Out of the box, Google Home comes in one configuration.
A chalky white top with a gray fabric base.
Like Alexa, it might not fit in with your decor.
If white and gray aren't your choice in colors, there are two easy ways you can customize the appearance of your Google Home speaker.
While you can't configure colors of Google Home at the time of purchase Google did make the fabric base of the speaker removable.
Official after market bases which comes in six colors and two different materials are available for purchase from the Google store.
The fabric options come in mango, marine, and violet.
All metal bases are available in carbon or black, cooper and snow.
The fabric bases start at $20 with free shipping.
While metal configurations will set you back $40 a piece.
To install an after market base, first unplug the power adaptor from the speaker.
Grab the base, and pull downward.
Giving it a gentle twist will help the magnets release
A little bit easier.
To install the after market base, line up the hull for the power adapter with the back of the speaker.
Once you get it near the speaker, magnets should pull it into position.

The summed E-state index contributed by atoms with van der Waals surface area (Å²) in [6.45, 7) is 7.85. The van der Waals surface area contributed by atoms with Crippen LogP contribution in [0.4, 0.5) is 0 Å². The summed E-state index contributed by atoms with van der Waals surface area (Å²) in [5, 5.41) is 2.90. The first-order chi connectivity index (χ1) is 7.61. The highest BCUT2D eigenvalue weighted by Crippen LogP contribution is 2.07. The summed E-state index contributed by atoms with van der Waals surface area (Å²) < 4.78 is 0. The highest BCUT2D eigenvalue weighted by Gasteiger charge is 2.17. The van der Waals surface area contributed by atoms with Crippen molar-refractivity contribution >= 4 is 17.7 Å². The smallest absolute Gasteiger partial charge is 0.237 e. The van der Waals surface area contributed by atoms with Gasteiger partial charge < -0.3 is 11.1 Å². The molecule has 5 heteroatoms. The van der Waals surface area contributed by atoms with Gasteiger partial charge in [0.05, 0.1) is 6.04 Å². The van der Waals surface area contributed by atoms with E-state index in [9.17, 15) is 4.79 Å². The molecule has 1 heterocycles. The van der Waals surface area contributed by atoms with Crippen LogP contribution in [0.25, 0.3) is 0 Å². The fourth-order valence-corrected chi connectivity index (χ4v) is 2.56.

If changing the color of the base isn't quite enough, there is another option.
You can purchase a third party skin to give the white top of the speaker a little more pizzazz.
In addition to basic colors, popular smartphone skin producers slickwraps Offers vinyl skins for Google Home in various color selections, with carbon fiber, metal, wood, leather, glitz, stone, and hemp patterns.
If none of these suit your style, there are plenty of other options online that will run you from $10 to $30.
Some even come with skins for the power adapter, which is a nice added touch if it can't be hidden behind furniture.
Instructions for applying skins on Google Home will vary.
Just take your time and make sure to properly align the wrap before pressing it firmly into place.
A skin will give you the opportunity to truly make your Google Home speaker yours.
Although some white from the original color will ultimately show.
The bigger problem however, is that the light ring on the top of the speaker will be completely covered.
To side step this, you can enable sound cues in the Google Home app, under devices, settings, accessibility, and toggling on start of request and end of request.
To take it one step further, try mixing a skin and a different color vase.
This walnut skin and the carbon metal vase look really great together.
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